D.C.'s Sam Greenfield recently moved to Boston -- to work, he says, instead of play -- play, that is, the kind of cat-and- mouse games that Harris and Monocrusos are known to play among the comic population. "It's so nice to be able to work in one club early one night, and go to another and work there later," Greenfield says.

Meanwhile, there are those funny people we started out speaking of -- those who stay in Washington, who play the game, who either have full-time day jobs or travel often for mike time.

Oh yeah -- and who are funny. Almost forgot that.

Hey, Bill King is funny. He lives in Gaithersburg. Works in department-store security most days. He'll be at the Comedy Cafe the weekend of June 28 -- as a comic -- and he'll probably talk a little about those special times he's spent down at the Motor Vehicle Division. "You know the parking lot there, where they give the driving tests? I look out the window, and they have this girl driving backwards through orange traffic cones." He nods, holding back a grin. "Now, here's a situation I'm coming across almost daily."

Now, the bad news: King will be booking the acts for a new comedy club opening in Crystal City soon (we'll get to that in a moment). So he won't be at the Comedy Cafe for some time again after the 28th. He's competition now, Harris says.

The game, as it were.

If you checked, in any case, you would probably find most of Washington's better-known comics on the road this weekend. Greg Poole might be -- partly because when he isn't, he says, "I sit around the house and start asking my wife, 'Hi, what's your name, honey -- where you from?"

Roger Mursick, for a change, will be in town this weekend -- opening at Garvin's for Ritch Shydner. And Lord knows where you will find Tam, Keating, Franklin, Ed Wilsinski, Sylvia Traymore, William Stephenson, Fat Doctor, Norman Chad, the Pheromones, Tony Perkins.

Perkins is an interesting case. At 25 and fast-developing, Perkins was almost ready to move to New York a few months ago. He was kept in town, fortunately (for us audiences, anyway), by WKYS-FM program director Donnie Simpson, who hired him last month as his producer.

This little development helps explains the commercial you may have heard the other morning during Simpson's show for the Prince Shopping Mall on Branch Avenue in Paisley Park. Home of The When Doves Cry Pet Store, and Raspberry Beret clothing.

There are a couple of other local comedy developments you should know about. YUK NEWS

Before we get to some new stuff on the Washington comedy scene, such as it is, I should briefly mention the special Weekend Section Emergency Comedy Guide on Page 9. Consider clipping it out and putting it in a safe, appropriate place -- the drawer where you keep your Maryland savings and loan passbook, for example. Or in the breakfast nook where you do most of your reading about world terrorism.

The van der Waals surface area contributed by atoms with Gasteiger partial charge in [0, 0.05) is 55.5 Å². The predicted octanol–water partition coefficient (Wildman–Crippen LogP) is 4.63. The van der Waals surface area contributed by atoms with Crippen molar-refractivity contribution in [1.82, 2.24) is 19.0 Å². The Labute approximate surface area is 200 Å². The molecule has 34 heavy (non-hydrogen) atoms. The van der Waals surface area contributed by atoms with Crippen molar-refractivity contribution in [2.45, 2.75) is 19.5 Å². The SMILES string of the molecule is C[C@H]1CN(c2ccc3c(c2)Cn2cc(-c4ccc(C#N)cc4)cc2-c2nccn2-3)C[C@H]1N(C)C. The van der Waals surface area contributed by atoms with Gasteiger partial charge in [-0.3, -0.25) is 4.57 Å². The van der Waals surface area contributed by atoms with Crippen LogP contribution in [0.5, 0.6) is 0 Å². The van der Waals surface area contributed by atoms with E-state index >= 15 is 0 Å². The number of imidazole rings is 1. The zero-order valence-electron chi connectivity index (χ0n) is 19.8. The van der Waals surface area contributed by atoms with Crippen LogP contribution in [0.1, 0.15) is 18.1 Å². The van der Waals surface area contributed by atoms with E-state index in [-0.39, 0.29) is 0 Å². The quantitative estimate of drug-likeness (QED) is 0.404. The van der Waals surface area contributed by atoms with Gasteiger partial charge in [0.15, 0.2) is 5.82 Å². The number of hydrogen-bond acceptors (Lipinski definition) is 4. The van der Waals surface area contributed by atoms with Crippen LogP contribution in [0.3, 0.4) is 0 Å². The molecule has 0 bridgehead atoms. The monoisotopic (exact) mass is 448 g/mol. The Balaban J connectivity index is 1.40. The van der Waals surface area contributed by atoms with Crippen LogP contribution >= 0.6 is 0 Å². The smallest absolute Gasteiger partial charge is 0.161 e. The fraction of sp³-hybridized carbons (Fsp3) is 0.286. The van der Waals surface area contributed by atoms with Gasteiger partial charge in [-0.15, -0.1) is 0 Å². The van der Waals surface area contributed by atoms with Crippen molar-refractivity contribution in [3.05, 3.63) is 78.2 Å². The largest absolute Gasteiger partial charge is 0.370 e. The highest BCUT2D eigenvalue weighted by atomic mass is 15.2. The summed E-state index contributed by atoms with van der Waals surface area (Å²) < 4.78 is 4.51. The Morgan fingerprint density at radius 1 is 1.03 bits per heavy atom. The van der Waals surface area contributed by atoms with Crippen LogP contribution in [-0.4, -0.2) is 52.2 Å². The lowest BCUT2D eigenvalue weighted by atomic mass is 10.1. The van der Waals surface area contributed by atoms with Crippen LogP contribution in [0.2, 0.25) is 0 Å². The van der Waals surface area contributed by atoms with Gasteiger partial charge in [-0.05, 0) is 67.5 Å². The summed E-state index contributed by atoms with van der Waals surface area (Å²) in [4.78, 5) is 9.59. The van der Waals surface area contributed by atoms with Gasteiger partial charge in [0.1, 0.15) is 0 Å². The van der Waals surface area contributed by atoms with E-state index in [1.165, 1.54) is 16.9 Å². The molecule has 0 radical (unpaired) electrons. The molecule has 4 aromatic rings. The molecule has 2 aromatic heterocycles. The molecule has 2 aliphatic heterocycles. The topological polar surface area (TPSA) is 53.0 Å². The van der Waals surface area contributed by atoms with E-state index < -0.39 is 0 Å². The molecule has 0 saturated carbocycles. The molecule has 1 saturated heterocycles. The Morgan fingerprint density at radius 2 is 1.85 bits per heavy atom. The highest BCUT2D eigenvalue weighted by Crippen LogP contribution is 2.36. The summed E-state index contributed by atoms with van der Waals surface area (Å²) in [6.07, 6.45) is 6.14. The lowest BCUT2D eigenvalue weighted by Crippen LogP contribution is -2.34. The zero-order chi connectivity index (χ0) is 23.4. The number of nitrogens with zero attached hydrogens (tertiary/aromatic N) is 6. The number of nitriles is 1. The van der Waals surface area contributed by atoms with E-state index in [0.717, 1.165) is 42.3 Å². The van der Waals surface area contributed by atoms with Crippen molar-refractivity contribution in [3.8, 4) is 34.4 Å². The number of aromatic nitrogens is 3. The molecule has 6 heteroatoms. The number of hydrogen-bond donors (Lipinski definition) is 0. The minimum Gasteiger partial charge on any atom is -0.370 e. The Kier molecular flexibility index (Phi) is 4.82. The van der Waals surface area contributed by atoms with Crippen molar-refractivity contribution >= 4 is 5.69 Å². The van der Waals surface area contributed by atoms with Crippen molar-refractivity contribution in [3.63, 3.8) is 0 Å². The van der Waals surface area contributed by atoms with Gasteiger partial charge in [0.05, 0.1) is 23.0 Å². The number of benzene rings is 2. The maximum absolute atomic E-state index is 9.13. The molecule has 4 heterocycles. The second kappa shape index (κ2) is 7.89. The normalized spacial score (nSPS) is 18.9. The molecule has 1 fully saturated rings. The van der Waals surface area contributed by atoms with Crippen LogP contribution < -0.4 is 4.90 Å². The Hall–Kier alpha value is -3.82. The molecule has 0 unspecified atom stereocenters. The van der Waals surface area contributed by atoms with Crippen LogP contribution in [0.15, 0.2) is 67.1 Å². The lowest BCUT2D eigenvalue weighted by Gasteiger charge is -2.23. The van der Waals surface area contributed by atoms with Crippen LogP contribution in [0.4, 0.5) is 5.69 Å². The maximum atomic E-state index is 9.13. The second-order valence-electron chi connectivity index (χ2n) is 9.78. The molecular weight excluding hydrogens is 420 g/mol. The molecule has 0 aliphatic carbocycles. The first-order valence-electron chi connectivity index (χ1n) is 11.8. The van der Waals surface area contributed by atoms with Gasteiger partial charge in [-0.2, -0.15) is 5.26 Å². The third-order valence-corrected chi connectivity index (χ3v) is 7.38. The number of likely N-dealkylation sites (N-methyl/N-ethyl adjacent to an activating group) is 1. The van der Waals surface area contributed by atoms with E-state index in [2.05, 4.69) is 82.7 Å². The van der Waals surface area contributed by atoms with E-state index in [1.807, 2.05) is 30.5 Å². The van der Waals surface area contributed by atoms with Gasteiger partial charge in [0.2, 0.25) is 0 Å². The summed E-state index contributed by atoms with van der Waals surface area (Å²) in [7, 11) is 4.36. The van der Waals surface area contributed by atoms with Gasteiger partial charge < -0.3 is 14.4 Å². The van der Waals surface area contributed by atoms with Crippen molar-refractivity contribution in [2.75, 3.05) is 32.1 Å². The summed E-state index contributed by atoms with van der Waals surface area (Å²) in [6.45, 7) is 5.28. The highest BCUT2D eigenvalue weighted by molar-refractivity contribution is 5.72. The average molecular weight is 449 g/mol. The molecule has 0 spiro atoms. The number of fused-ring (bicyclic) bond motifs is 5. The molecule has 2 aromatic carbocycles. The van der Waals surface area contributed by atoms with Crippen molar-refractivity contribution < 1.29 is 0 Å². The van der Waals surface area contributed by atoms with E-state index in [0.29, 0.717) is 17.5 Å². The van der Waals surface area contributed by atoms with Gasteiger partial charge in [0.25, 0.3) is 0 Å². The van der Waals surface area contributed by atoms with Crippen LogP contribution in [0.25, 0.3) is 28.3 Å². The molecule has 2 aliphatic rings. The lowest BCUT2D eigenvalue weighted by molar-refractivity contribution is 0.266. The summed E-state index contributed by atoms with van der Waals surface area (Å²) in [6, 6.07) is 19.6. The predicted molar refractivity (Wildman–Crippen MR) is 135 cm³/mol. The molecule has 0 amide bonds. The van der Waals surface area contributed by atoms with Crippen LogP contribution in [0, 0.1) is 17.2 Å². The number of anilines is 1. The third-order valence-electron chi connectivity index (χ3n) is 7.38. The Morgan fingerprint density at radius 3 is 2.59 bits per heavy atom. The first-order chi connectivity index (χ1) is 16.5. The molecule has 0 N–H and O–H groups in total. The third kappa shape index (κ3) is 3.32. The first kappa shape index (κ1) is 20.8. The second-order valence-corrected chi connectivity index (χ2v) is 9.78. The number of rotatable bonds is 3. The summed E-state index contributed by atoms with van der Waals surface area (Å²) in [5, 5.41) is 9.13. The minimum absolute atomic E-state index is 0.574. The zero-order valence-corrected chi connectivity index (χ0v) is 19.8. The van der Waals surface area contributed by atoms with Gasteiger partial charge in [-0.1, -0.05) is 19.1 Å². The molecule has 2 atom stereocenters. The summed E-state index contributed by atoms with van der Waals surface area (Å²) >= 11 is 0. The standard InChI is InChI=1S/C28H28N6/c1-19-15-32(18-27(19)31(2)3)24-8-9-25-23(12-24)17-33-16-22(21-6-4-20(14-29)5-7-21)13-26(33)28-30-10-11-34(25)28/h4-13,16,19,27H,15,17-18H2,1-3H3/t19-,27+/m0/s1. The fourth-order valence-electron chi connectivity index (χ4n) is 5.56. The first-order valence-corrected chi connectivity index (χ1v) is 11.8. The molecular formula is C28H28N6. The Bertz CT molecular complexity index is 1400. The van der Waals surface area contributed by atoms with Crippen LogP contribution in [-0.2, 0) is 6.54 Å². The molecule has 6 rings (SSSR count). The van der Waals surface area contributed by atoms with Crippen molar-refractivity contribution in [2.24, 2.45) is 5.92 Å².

Next, consider staying up late some Saturday night after "Saturday Night Live," for Arch Campbell's new late-night half hour on Channel 4. And notice: The program is only about 10 weeks old, it has no budget -- what it has mostly is the down- to-earth eccentric Arch Campbell himself, and what appears to be my Aunt Phyllis' living-room furniture. But what a different little show it is. Campbell's guests are interesting, offbeat entertainers and celebrities and semicelebrities who generally live in Washington, or are passing through (including Billy Crystal and Baltimore's hair-weave mogul Mr. Ray, together for the first time, on June 22).

And, lo and ehold, Campbell's show ends with a brief segment called "Gimme a Break" -- in which local performers, most often comedians, get to do a quick routine.

On television. Before a live studio audience. In Washington. Where comedy doen't do well, of course.

Another place comedy has never been real big is Crystal City -- but come next Friday (June 21), a new comedy club is scheduled to open there. And the Crystal City Comedy Club -- actually the 120-seat back room of a relatively new restaurant called the 23rd Street Precinct -- is fortunately not hidden beneath one of the concrete hatboxes of Crystal City proper. So you can get there from here.

Co-owner Howard Siegel, who until recently owned a New York meet market called 41st Street Precinct (what an incredible coincidence!), says he's convinced that ''the small cabaret is coming back. It's been coming back for two years now in Manhattan."

Two years? Sounds just about right on schedule for us to catch wind of that trend here in Washington.

I hope we like it.